οὐκ ἐρῶ κ.τ.λ. The exculpation of Apollo himself here is obviously not inconsistent with 720, which does not ascribe the prediction to him. And in 853 （ὅν γε Λοξίας ι διεῖπε） the name of the god merely stands for that of his Delphian priesthood.
 ἥξοι is better than the conject. ἕξοι （ “constrain”）, as expressing the suddenness with which the doom should overtake him. Soph. El. 489 “ἥξει ... Ἐρινύς.” The simple acc. αὐτὸν, since ἥξοι = καταλήψοιτο: cp. Hdt. 9.26 “φαμὲν ἡμέας ἱκνέεσθαι ἡγεμονεύειν,” instead of ἐς ἡμέας （2. 29）.
 ξένοι not Thebans, much less of his own blood.
 See on 733.
 διέσχον “Three days had not separated the child's birth from us”: three days had not passed since its birth. Plut. Tib. Gracch. 18 “κελεύσαντος ἐκείνου διασχεῖν τὸ πλῆθος,” to keep the crowd off.βλάστας cannot be acc. of respect （“as to the birth”）, because διέσχον could not mean “had elapsed”: when διέχειν is intrans. it means (a) to be distant, Thuc. 8.79 “διέχει δὲ ὀλίγον ταύτῃ ἡ Σάμος τῆς ἠπείρου”: or (b) to extend, Hdt. 4.42 “διώρυχα ... διέχουσαν ἐς τὸν Ἀράβιον κόλπον.” ἄρθρα ποδοῖν = τὰ σφυρά: ἐνζεύξας, fastened together by driving a pin through them, so as to maim the child and thus lessen the chance of its being reared if it survived exposure: Eur. Phoen. 22 （Iocasta speaks） ἔσπειρεν ἡμῖν παῖδα, καὶ σπείρας βρέφος, ι γνοὺς τἀμπλάκημα τοῦ θεοῦ τε τὴν φάτιν, ι λειμῶν᾽ ἐς Ἥρας καὶ Κιθαιρῶνος λέπας ι δίδωσι βουκόλοισιν ἐκθεῖναι βρέφος, ι σφυρῶν σιδηρᾶ κέντρα διαπείρας μέσον （better μέσων）, ι ὅθεν νιν Ἑλλὰς ὠνόμαζεν Οἰδίπουν. Seneca Oed. 812 Forata ferro gesseras vestigia, Tumore nactus nomen ac vitio pedum.
 εἰς ἄβατον ὄρος the tribrach contained in one word gives a ruggedness which is certainly intentional here, as in 1496 τὸν πατέρα πατήρ, Soph. Aj. 459 “πεδία τάδε.” A tribrach in the 5th place, always rare, usually occurs either when the penultimate word of the verse is a paeon primus （¯˘˘˘）, as Soph. El. 326 “ἐντάφια χεροῖν”, or when the last word is a paeon quartus （˘˘˘¯）, as Soph. Phil. 1302 “ἄνδρα πολέμιον.” Verse 967 below is exceptional.
 κἀνταῦθ᾽ cp. 582.
 It is more likely that, as our MSS. suggest, παθεῖν should have been a commentator's conjecture than that θανεῖν should have been a copyist's error （from v. 713）. No objection can be drawn from the occurrence of πρὸς παιδὸς θανεῖν so soon after 713: see on 519.
 τοιαῦτα ... διώρισαν i.e. made predictions at once so definite and so false: φῆμαι, a solemn word used scornfully: cp. 86. The sense of διώρισαν in 1083 is slightly different: here we might compare Dem. 20.158 “ὁ Δράκων ... καθαρὸν διώρισεν εἶναι,” “has laid down that the man is pure.”
 ὧν χρείαν ἐρευνᾷ: a bold phrase blended, as it were, from ὧν ἂν χρείαν ἔχῃ ανδ ἂ ἂν χρήσιμα （ὄντα） ἐρευνᾷ: cp. Soph. Phil. 327 “τίνος ... ι χόλον ... ἐγκαλῶν,” instead of τίνος χόλον ἔχων or τί ἐγκαλῶν.
[726-754] The mention of “three roads” （716） has startled Oedipus. He now asks concerning （1） the place, （2） the time, （3） the person. The agreement of （1） with （2） dismays him; that of both with （3） flashes conviction to his mind.
 ποίας μερ. ὑποστρ. having turned round on account of （= startled by） what care, —like a man whom a sound at his back causes to turn in alarm: —far more expressive than ἐπιστραφείς, which would merely denote attention. For the gen., cp. Soph. Aj. 1116 “τοῦ δὲ σοῦ ψόφου ι οὐκ ἂν στραφείην.”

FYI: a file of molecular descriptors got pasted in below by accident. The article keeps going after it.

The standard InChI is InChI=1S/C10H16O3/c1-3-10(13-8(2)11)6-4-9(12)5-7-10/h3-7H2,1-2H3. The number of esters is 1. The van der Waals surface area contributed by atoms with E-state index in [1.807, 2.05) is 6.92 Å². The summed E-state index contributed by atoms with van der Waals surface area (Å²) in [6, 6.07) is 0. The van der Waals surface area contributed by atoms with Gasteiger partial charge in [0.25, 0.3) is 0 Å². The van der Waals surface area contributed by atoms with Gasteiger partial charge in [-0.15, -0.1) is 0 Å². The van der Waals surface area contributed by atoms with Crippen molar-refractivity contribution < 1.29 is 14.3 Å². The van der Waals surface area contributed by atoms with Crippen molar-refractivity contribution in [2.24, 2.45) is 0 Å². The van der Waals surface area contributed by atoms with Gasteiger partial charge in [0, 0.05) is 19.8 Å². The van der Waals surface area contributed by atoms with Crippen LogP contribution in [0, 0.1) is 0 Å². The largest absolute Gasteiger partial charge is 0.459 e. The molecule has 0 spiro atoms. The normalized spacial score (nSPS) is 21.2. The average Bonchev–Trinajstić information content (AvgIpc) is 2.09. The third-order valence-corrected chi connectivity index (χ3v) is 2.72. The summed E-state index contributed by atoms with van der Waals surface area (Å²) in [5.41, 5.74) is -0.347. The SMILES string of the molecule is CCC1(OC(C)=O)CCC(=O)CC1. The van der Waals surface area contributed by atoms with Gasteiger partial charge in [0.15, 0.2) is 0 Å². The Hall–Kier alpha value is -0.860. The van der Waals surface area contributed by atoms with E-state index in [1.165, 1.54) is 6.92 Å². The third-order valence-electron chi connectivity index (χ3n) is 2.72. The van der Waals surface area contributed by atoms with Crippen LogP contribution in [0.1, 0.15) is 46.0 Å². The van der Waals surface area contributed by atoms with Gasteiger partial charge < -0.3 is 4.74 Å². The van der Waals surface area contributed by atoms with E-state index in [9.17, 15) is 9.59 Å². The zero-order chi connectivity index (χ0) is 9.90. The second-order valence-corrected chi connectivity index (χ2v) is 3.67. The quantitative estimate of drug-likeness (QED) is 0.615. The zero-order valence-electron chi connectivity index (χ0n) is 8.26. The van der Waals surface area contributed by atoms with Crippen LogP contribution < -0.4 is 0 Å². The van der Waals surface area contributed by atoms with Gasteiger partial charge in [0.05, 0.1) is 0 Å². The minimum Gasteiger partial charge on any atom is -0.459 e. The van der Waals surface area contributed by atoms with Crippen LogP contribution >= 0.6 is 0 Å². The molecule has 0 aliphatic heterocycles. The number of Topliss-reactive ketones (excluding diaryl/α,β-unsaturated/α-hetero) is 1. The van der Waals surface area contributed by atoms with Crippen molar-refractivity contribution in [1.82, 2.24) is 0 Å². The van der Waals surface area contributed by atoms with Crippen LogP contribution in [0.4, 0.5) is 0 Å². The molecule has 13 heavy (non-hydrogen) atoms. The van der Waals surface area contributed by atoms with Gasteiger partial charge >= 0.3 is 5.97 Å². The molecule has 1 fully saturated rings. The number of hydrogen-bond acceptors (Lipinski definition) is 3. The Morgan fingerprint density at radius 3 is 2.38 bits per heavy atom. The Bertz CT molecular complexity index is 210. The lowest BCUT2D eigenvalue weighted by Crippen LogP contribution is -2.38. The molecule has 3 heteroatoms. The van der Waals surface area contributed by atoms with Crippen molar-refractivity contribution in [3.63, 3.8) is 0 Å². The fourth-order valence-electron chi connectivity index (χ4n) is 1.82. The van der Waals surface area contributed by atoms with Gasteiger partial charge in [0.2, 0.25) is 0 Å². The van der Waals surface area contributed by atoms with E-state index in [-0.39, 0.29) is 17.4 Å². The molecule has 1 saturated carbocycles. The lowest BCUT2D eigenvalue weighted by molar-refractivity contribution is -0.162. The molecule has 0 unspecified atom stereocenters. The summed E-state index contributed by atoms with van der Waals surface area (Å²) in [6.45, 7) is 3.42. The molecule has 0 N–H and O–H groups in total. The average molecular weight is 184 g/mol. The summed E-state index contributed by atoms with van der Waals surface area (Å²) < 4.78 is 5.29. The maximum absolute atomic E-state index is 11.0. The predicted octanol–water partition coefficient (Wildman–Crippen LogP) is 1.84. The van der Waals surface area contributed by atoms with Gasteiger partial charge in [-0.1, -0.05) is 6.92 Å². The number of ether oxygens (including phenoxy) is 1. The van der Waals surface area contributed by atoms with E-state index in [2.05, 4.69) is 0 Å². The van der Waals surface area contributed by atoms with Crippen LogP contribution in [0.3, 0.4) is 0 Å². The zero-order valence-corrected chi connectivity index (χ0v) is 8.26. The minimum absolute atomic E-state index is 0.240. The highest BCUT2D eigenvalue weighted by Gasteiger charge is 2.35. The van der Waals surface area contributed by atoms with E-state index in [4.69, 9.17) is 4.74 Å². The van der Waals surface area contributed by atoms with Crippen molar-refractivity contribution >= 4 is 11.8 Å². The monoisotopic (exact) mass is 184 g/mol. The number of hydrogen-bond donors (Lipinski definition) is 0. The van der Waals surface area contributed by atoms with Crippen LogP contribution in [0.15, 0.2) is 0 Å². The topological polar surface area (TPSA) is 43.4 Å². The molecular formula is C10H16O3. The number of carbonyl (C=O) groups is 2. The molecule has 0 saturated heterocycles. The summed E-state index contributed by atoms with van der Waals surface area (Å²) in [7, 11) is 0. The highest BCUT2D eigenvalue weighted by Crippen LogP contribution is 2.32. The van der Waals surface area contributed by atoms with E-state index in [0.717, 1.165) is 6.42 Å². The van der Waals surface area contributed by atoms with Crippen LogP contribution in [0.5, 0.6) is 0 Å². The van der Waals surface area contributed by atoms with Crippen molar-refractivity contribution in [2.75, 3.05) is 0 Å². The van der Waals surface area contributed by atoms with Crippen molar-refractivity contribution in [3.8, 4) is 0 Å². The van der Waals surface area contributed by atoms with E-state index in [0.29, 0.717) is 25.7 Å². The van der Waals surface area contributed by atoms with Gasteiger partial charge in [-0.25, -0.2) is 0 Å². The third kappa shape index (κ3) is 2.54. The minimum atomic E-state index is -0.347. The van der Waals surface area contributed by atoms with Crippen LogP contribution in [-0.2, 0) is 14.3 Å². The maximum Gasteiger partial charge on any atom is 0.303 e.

σχιστὴ δ᾽ ὁδός In going from Thebes to Delphi, the traveller passes by these “Branching Roads,” —still known as the τρίοδοι, but better as the στενό: from Daulia it is a leisurely ride of about an hour and a half along the side of Parnassus. The following is from my notes taken on the spot: — “A bare isolated hillock of grey stone stands at the point where our path from Daulia meets the road to Delphi, and a third road that stretches to the south. There, in front, we are looking up the road down which Oedipus came [from Delphi]; we are moving in the steps of the man whom he met and slew; the road runs up a wild and frowning pass between Parnassus on the right hand and on the left the spurs of the Helicon range, which here approach it. Away to the south a wild and lonely valley opens, running up among the waste places of Helicon, a vista of naked cliffs or slopes clothed with scanty herbage, a scene of inexpressible grandeur and desolation” （Modern Greece p. 79）. At this σχιστὴ ὁδός Pausanias saw τὰ τοῦ Λαΐου μνήματα καὶ οἰκέτου τοῦ ἑπομένου: the legend was that Damasistratus king of Thebes had found the bodies and buried them （10. 5 sect. 4）. The spot has a modern monument which appeals with scarcely less force to the imagination of a visitor, —the tomb of a redoubtable brigand who was killed in the neighbourhood many years ago.
 τοῖσδ᾽ For the dat. cp. Hdt. 2.145 “Διονύσῳ μέν νυν ... κατὰ ἑξακόσια ἔτεα καὶ χίλια μάλιστά ἐστι ἐς ἐμέ: Ηρακλέϊ δὲ ... κατὰ εἰνακόσια ἔτεα: Πανὶ δὲ κατὰ τὰ ὀκτακόσια μάλιστα ἐς ἐμέ.” Then from persons the idiom is transferred to things: Thuc. 3.29 “ἡμέραι μάλιστα ἦσαν τῇ Μυτιλήνᾳ ἑαλωκυίᾳ ἑπτά.”
 σχεδόν τι πρόσθεν The interval supposed between the death of Laius and the accession of Oedipus must be long enough to contain the process by which the Sphinx had gradually brought Thebes to despair: but Soph. probably had no very definite conception of it: see on 758.
 I do not believe that Soph., or any Greek, could have written φύσιν ι τίν᾽ εἶχε, φράζε, τίνα δ᾽ ἀκμὴν ἥβης ἔχων, which Herm. was inclined to defend as if τίνα φύσιν εἶχε = τίς ἦν φύσιν. Now τίνος would easily pass into τίνα δ᾽ with a scribe who did not follow the construction; and to restore τίνος seems by far the most probable as well as the simplest remedy. No exception can be taken to the phrase τίνος ἀκμὴν ἥβης as = “the ripeness of what period of vigorous life.”
 χνοάζων λευκανθὲς κάρα = ἔχων χνοάζον λευκαῖς κάρα: Aristoph. Cl. 978 “χνοῦς ὥσπερ μήλοισιν ἐπήνθει” （the down on his chin was as the bloom on apples）: here the verb marks the light strewing of silver in dark hair. Cp. Soph. El. 43 “ἠνθισμένον.” As Aesch. has μελανθὲς γένος, “swarthy” （Aesch. Supp. 154）, so in Anthol. 12.165 （Jacobs 2.502） λευκανθής = “of fair complexion” as opp. to μελίχρους.